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THE CURRENT PICTURE
Current uses of videoconferencing technology
Current uses of the technology (in order of popularity) are:
A variety of other specialist uses are described below. In most cases, the equipment is being put to more than one use.
- Personal communication (technical and managerial meetings of all descriptions).
- Collaborative work (including distributed seminars and the control of projects across sites).
These uses were mainly the ones that were anticipated before the equipment was bought. Other comments included:-
- “That’s what the funding bodies expected as well!”
- “If equipment exists which provides a facility, I will rapidly find uses for it.”
- “I don’t know what we anticipated; we just tend to use it because it’s there.”
The majority of personal calls are to colleagues and collaborators (who may be at same site, within the same organisation but at a different site, at other British Universities, or at other establishments abroad involved in the same work).
Topics discussed using a video medium tend to be of two distinct types:
- Subjects discussed by those who are using videoconferencing as a tool to aid communications activities such as contract negotiation, committee meetings, project management meetings and technical groups. In these cases the topics tend to be the same as would be discussed in person or via e-mail. Video does not really change the content of the conversation; it just helps “bring it alive”.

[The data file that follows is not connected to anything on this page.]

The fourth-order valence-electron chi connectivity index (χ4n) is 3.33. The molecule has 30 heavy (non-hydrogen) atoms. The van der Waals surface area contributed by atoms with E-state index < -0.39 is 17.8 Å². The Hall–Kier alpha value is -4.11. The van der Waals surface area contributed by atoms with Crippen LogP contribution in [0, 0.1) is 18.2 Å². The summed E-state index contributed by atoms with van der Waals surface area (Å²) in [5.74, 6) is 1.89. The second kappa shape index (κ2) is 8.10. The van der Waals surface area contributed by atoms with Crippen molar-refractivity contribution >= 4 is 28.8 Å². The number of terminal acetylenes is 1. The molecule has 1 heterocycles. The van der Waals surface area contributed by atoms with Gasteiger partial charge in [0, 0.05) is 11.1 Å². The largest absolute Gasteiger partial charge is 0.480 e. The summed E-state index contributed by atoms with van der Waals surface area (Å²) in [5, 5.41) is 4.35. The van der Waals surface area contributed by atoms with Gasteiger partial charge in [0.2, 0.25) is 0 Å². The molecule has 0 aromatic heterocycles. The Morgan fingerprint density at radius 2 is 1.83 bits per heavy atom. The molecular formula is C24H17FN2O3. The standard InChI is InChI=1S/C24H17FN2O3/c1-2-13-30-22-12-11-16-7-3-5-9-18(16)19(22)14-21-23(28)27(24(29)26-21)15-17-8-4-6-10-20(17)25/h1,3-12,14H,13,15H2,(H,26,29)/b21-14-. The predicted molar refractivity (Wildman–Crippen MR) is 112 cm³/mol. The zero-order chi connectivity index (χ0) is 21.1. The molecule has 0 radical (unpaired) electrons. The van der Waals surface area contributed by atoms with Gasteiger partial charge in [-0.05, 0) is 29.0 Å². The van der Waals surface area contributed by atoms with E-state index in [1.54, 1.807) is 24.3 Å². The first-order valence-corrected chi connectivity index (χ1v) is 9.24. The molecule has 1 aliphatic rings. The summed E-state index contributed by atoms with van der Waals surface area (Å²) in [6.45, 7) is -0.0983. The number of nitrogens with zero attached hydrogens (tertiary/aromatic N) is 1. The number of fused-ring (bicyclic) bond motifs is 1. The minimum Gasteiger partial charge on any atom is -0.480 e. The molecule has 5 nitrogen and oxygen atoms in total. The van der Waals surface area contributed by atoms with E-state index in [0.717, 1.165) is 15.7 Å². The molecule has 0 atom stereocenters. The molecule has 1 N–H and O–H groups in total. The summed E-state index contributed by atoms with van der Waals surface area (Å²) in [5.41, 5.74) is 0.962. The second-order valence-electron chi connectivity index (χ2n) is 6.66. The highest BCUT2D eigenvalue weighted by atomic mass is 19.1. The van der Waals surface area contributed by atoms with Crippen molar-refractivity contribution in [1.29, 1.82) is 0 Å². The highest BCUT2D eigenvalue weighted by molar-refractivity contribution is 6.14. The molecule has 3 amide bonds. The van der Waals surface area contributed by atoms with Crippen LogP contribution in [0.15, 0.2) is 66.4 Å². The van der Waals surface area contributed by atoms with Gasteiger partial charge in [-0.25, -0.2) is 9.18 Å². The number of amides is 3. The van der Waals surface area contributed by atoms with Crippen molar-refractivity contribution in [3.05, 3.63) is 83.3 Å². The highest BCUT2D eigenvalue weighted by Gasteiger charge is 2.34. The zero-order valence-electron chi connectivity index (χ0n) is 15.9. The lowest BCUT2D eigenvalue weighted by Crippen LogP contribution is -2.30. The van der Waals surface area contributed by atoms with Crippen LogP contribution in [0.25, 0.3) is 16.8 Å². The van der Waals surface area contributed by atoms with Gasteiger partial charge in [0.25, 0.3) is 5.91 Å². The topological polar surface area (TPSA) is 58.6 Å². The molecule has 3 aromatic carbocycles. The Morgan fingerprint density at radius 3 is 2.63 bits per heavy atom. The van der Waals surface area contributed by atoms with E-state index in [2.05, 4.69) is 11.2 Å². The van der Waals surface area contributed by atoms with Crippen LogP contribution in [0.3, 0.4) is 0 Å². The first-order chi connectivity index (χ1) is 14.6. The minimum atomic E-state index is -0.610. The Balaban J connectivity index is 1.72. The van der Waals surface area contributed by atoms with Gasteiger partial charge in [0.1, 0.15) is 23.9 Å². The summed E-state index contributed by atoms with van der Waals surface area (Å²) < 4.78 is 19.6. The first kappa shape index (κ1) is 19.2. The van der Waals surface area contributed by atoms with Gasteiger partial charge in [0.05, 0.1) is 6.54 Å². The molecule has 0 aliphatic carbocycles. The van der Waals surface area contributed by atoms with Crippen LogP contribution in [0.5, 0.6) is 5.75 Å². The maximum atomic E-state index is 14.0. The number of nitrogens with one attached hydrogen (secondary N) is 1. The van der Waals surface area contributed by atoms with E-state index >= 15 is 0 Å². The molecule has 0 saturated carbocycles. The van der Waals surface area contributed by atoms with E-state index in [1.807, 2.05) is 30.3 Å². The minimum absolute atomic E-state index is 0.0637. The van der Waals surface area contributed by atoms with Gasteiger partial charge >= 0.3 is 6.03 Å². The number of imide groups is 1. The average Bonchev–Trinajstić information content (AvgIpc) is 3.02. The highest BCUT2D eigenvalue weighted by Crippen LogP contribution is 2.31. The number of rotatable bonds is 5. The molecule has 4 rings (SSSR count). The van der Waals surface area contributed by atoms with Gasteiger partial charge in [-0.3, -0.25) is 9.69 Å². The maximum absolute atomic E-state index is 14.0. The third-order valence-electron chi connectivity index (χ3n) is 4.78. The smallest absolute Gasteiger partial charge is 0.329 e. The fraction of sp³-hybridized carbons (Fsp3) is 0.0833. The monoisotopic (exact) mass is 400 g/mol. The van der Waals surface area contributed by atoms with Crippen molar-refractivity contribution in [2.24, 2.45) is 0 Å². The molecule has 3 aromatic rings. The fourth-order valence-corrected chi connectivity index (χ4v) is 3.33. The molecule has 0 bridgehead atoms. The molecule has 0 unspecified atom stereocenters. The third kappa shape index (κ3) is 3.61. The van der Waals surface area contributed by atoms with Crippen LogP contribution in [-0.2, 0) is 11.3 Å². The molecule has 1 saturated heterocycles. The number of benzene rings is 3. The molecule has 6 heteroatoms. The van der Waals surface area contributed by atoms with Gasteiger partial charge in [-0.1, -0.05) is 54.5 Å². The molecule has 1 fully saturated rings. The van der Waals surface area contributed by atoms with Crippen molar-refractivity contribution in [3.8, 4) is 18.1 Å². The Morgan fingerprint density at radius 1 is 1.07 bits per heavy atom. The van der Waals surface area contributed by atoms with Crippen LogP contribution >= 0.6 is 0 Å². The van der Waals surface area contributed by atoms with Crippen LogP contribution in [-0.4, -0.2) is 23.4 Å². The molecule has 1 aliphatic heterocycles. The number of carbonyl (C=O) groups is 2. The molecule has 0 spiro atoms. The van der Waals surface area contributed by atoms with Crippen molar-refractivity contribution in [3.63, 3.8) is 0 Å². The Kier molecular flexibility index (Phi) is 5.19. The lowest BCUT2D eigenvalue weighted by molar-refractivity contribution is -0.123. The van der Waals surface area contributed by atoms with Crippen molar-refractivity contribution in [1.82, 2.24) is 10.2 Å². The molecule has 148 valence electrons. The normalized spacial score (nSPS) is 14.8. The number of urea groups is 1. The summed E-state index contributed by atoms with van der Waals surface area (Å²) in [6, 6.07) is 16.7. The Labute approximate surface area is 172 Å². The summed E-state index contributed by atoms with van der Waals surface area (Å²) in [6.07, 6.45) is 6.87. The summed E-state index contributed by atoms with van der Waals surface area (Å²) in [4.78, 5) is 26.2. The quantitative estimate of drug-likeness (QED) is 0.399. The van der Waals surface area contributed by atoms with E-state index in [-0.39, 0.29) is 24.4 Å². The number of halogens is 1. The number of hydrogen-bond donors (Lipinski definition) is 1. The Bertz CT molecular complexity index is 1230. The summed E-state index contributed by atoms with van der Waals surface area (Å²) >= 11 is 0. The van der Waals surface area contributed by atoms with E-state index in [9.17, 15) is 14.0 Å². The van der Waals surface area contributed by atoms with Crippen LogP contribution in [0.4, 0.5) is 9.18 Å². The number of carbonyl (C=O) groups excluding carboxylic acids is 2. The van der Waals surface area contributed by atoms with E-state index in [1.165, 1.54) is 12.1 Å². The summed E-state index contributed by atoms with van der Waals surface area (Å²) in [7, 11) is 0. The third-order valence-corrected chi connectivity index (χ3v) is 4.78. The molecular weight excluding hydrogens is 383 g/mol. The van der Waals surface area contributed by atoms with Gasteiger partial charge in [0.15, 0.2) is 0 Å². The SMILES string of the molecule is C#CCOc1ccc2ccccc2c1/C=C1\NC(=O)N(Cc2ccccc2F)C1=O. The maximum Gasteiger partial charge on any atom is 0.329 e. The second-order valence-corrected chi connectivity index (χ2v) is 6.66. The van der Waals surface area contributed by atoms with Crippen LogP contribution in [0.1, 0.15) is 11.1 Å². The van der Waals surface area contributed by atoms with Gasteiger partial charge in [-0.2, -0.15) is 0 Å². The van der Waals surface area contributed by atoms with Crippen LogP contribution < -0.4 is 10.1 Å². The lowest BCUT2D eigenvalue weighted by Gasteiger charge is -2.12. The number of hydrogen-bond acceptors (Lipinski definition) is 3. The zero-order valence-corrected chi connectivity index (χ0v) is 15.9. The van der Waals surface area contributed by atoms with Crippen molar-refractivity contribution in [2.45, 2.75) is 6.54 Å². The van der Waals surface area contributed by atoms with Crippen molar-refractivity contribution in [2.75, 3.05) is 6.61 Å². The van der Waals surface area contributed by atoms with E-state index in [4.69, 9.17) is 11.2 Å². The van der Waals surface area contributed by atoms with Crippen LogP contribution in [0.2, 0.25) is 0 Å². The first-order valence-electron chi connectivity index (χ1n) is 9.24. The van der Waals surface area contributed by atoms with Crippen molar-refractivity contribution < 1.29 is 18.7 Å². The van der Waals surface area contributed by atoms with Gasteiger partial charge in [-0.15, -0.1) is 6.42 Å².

- Topics pertinent to those who are researching and developing videoconferencing itself, and will therefore be discussing technical details of the technology (e.g. video and signal quality).
Collaborative work is mainly conducted with the academics and researchers, from within the same organisation to within numerous other HE and FE institutions world-wide. The uses to which videoconferencing is put overlap strongly with the personal uses described above (i.e. project management activities, technical project issues and the conducting of interviews). The distinguishing feature of collaborative work is the use of shared documents, graphics, etc.
For those involved in the development of the tools themselves [such as the development of new Multicast Backbone (MBONE) tools, for example] collaborative work takes place between academic institutions and manufacturing site, and between customers and suppliers.
In this context, presentations are taken to mean the provision of information but not specifically as part of an educational course. Most of the respondents who use videoconferencing for this purpose have the capability to both send and receive presentations.
Recipients can be specific groups of students or customers, or can be “whoever’s out there and wants to join in”. Senders are usually lecturers, network customers, conference organisers, and people involved in Multimedia Integrated Conferencing for European Researchers (MICE) or the MBONE [e.g. members of the Internet Engineering Task Force (IETF)]. Again, however, senders can be essentially “anyone who wants to send material”.
The content of a presentation is obviously subject-dependent. In addition to the plethora of network-oriented conferences, users report having seen biomedical demonstrations and presentations on high energy physics and oceanography.
The majority of presentations incorporate pre-recorded material, which may be in a wide variety of formats, including:
- Pre-recorded video tapes showing demonstrations. It is possible to store these on Multimedia resource and to call them up by computer from any site where there is a modem/Ethernet connection to the resource.
- Time-delayed video replays